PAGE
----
Before his election, the future pope made a point of spending more than 40 minutes in prayer at Escrivá’s tomb during a 2003 visit to Rome. Francis also knew a number of Opus Dei people in Argentina, some of whom worked in the villas miserias, the “villas of misery,” meaning the vast slums that ring Buenos Aires.
So what does Francis’ support for Opus Dei tell us?
- First, Francis may be a bit more conservative than some people think – which, given that some seem to believe he’s Che Guevara in a cassock, may not be saying very much. Granted, Escrivá’s original vision for Opus Dei is neither liberal nor conservative. It was about encouraging Catholics to regard their ordinary everyday work as a path to holiness, getting past the idea that religion is just for Sunday morning.
- Second, the beatification puts an exclamation point on the fact that this pope really, really dislikes clericalism. “Clericalism” is a bit of Catholic argot denoting an exaggerated emphasis on the power and privilege of clergy. It’s a bête noire for Francis, who said in remarks to leaders of religious orders in late 2013 that the “hypocrisy” of clericalism is “one of the worst evils” in the Church, and unless future priests are inoculated against it they risk turning out as “little monsters.”
- Here’s the third point: No matter what anybody may think of Opus Dei politically, they’re always going to be looked upon with favor by most popes and other church leaders, for the basic reason that they get things done. Need a big meeting organized? Opus Dei will step up, and you’ll never have to sweat the details. Need a retreat preached in a parish? Call an Opus Dei priest, and he’ll be there on time and ready to go. Need help with a fundraising appeal? Call an Opus Dei businessman, and you’ll get results.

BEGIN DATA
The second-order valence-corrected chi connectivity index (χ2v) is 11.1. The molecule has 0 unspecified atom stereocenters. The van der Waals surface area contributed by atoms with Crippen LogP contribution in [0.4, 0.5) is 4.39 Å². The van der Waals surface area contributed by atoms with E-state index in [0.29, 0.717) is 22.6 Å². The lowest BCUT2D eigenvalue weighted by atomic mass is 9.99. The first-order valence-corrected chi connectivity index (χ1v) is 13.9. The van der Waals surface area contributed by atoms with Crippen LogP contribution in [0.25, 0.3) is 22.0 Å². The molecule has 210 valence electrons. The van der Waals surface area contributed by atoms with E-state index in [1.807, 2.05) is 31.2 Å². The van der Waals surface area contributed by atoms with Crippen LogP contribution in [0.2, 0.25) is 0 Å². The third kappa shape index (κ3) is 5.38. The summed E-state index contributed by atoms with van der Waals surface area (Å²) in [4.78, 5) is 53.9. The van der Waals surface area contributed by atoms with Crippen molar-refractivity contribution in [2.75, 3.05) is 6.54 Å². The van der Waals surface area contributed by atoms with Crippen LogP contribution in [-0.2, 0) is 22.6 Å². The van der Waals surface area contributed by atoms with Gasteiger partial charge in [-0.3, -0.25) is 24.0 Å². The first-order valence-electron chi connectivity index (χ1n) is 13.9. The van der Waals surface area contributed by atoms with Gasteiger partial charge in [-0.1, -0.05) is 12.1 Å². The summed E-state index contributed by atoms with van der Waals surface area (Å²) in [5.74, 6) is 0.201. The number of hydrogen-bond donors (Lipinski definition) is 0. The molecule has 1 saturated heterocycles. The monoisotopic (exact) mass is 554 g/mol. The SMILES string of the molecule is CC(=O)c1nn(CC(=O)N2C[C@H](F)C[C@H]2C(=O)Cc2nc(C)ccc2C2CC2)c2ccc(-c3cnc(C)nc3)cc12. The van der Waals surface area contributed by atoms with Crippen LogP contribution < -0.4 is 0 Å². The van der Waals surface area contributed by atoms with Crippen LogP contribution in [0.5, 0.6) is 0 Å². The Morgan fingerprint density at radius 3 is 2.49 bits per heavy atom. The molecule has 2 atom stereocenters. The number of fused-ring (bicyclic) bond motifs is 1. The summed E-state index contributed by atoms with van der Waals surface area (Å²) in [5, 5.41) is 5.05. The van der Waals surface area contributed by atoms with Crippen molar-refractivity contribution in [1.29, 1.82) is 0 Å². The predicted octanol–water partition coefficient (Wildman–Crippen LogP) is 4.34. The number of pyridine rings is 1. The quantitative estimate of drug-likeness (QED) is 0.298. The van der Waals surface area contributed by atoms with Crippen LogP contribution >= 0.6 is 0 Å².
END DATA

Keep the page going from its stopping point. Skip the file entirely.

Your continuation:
Granted, too, in many parts of the world you can find Opus Dei members on all sides of political conflicts, belying the idea that the group has an ideological party line.
That said, many Opus Dei members skew to the right on matters of both politics and theology. The pope’s affection thus underlines that he’s more a moderate than a progressive, someone who tries to remain open to all camps.
In a nutshell, that’s a great deal of what Francis admires about Opus Dei, since Escrivá’s emphasis on the dignity of the laity was a challenge to the ultra-clerical ethos of Spanish Catholicism in the late 1920s, when the group was founded.
If del Portillo one day is canonized, perhaps he could be the patron saint of customer service. It’s a quality that goes a long way towards explaining Opus Dei’s appeal, even under a pope whose ideological instincts may cut in a slightly different direction.